If Nats want to shut down ace, they've lost it, Ken Rosenthal says.
By Ken RosenthalFoxSports
Please, I can’t stand the sight of this any longer.
The sizzling 97-mph fastball. The sharp-breaking 90-mph changeup. The mind-numbing, body-bending 82-mph curveball.
Please, shut Stephen Strasburg down.
Dr. Lewis Yocum, Dr. Mike Rizzo, Dr. Scott Boras — they all know exactly what they’re doing. Strasburg surely will jeopardize his future if he pitches beyond 180 innings this season, or whatever righteous number the Washington Nationals choose.
Good gosh, Strasburg is now at 145-1/3 innings, and I flinch even looking at him, knowing that his arm might fall off at any moment.
Who could bear to watch Tuesday night when Strasburg overmatched the Atlanta Braves, the team with the third-highest-scoring offense in the National League?
Frankly, I don’t know what the Nationals are waiting for.
Shut him down.
Rizzo, the Nationals’ general manager, has said that rather than work off a set innings limit for Strasburg, he will use an eye test to determine the pitcher’s 2012 expiration date.
I gave Strasburg my own eye test on Tuesday night. I am extremely near-sighted, not to mention color-blind. My eyes never would deceive me. And I’m here to tell you, the Nationals are onto something.
The silly stat sheet shows that Strasburg allowed one run in six innings, striking out 10, walking one. He also returned from a rain delay for the first time in his career, and after a 51-minute rain interruption grew even stronger.
Fluke. Outlier. Small sample.
“I didn’t like the way he was throwing, so I wanted to see him go back out,” Nationals manager Davey Johnson said.
Everyone at the postgame news conference laughed, thinking that Johnson was joking. Insensitive rubes. Strasburg, less than two years removed from Tommy John surgery, is in serious danger.
It was evident when Strasburg struck out six of his first eight hitters after the delay, starting with Martin Prado on a knee-buckling curveball.
Not that Strasburg would talk about the threat to his long-term future when a reporter asked him how he felt physically compared to earlier in the season.
“It’s a tribute to the program I’ve been on,” Strasburg said. “It’s really helped me get stronger. I think I’ve been able to refine my mechanics as the season went on.
“I feel great. I feel like I’ve got a lot more left in the tank.”
Ignore those last two sentences; Strasburg clearly doesn’t know what is good for him. Also ignore that Strasburg is now 4-0 with a 1.50 ERA in August, and that his fastball, curve and changeup all were “devastating” on Tuesday night, in the words of his teammate, shortstop Ian Desmond.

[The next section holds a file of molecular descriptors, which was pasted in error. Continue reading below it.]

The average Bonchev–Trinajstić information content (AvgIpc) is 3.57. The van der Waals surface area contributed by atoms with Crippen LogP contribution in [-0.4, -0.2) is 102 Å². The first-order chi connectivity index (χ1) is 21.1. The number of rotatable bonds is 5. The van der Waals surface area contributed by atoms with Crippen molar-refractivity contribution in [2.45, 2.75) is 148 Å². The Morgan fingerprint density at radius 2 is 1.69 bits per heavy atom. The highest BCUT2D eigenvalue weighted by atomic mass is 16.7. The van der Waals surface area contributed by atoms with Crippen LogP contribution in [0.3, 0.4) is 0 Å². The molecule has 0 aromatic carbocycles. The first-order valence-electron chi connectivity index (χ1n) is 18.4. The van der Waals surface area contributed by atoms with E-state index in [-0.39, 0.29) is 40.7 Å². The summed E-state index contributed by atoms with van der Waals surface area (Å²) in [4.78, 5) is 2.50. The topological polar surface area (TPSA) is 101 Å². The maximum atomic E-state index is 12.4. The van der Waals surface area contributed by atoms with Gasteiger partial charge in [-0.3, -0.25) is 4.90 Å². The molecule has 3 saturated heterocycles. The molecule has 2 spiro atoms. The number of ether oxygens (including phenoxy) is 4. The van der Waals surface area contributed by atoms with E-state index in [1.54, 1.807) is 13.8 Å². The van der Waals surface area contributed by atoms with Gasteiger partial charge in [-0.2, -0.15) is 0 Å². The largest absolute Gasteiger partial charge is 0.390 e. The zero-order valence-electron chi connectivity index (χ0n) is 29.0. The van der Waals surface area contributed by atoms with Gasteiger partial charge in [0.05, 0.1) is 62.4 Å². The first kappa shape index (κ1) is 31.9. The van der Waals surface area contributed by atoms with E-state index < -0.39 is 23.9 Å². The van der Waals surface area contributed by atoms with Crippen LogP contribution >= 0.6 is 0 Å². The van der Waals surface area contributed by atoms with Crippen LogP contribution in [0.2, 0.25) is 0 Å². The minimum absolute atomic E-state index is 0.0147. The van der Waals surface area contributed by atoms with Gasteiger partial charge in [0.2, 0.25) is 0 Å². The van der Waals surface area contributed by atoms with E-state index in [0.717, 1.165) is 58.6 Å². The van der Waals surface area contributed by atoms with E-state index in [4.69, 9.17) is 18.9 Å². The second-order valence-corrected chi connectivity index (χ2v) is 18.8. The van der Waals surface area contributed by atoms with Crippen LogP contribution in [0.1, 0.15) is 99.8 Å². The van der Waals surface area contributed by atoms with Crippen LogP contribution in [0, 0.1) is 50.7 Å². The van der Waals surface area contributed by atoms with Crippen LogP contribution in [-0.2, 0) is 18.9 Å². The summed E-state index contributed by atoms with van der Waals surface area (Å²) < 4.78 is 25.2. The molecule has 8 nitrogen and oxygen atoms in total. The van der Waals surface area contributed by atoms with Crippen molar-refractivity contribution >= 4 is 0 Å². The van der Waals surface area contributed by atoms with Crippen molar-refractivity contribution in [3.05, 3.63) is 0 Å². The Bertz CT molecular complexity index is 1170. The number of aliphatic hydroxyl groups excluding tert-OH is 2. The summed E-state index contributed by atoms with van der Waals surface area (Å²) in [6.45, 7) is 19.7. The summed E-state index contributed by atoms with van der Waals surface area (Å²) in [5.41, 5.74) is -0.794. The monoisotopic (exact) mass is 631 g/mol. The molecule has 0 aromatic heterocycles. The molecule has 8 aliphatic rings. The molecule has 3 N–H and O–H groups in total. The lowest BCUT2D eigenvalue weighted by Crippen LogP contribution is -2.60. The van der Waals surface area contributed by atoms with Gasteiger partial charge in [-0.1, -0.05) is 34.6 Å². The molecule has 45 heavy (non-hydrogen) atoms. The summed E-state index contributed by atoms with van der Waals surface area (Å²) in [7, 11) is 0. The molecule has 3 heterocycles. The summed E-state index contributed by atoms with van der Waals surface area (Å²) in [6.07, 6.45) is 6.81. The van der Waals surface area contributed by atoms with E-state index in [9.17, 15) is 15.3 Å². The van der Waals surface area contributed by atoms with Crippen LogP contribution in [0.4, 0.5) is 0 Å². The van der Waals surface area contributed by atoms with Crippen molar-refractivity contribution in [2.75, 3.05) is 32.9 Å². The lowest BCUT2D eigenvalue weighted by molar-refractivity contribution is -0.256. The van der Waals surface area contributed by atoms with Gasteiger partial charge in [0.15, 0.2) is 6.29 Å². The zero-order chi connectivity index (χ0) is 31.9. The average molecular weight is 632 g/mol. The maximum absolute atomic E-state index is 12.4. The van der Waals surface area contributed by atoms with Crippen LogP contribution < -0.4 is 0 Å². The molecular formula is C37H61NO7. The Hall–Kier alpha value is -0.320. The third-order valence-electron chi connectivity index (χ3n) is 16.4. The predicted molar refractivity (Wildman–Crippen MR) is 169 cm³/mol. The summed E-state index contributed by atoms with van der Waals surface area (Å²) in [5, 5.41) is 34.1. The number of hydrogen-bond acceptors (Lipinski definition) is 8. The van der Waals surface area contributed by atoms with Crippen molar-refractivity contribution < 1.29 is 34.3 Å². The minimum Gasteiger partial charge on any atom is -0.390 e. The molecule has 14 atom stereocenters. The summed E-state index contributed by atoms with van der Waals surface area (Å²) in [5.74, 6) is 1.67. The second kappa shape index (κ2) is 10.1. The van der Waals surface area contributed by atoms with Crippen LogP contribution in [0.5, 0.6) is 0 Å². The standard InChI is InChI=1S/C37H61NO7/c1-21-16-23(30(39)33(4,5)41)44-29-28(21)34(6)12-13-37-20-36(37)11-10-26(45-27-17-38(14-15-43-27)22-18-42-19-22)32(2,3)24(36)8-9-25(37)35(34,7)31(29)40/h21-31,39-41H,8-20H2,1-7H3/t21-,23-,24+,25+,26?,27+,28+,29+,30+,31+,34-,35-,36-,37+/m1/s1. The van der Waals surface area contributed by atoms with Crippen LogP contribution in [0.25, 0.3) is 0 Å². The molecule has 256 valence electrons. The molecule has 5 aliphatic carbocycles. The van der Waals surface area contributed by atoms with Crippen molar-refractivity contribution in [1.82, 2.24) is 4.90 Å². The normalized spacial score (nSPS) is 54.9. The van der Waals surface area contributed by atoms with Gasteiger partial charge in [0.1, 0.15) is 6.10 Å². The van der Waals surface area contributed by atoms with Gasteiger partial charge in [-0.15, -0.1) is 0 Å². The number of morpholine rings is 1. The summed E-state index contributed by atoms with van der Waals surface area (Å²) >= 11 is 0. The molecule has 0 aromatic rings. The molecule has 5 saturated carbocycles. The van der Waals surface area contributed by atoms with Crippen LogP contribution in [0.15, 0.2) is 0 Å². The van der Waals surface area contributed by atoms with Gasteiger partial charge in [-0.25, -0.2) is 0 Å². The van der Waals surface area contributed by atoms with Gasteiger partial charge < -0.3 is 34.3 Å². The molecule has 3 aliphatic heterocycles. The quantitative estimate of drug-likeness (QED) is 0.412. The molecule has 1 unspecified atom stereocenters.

Desmond said he was surprised Strasburg came back after the rain delay.
“It showed his teammates, he wants to be there, he wants to compete, he wants to be there for his team,” the Braves’ Dan Uggla said.
No, all it showed was that Strasburg needs to be saved from himself. Honestly, I’m starting to wonder if the Nationals truly are looking out for his best interests.
If the Nats were serious about protecting Strasburg, they would have covered him in bubble wrap Tuesday night rather than risk him getting struck down by a stray rain drop.
Instead, they seemed hung up on actually allowing him to pitch.
“I know Stephen — he wants to pitch all the time,” Desmond said. “The organization, on the other hand, I didn’t know how careful they would be.”
Well, Johnson apparently made the decision to bring back Strasburg after the rain delay without looping in Rizzo and Boras, who not only is Strasburg’s agent, but also the Nationals’ self-appointed co-GM (“Rizzo and I put this team together,” Boras told the Washington Post this week, only slightly exaggerating).
Orioles owner Peter Angelos once accused Johnson of insubordination, and I now have determined that Angelos was years ahead of his time with that claim.
Johnson actually had the audacity Tuesday night to talk about how Strasburg is learning by pitching.
“He knows what he wants to do,” Johnson said. “And he’s had enough experience against good-hitting ballclubs. He knows exactly the sequence he wants to go in and where he wants to go with it.”
No, no, a thousand times no.
Mercifully, the end is almost near. Strasburg, averaging just under six innings per start, will pitch four or five more times, tops. Then, the Nationals will do the only sensible thing and rip the ball out of his right hand. If his 24 teammates don’t like it — if those ingrates think that winning the World Series actually matters — heaven help them.
“It’s funny. Nobody talks to me personally about it,” Strasburg said. “I can either scour the Internet or watch all the stuff being said on TV or I can just keep pitching . . . and watch the Golf Channel, I guess.”
Yes, Stephen, by all means, watch the Golf Channel.
The day soon will come when you will have plenty of time to rest your precious right arm, and what a fine day that will be.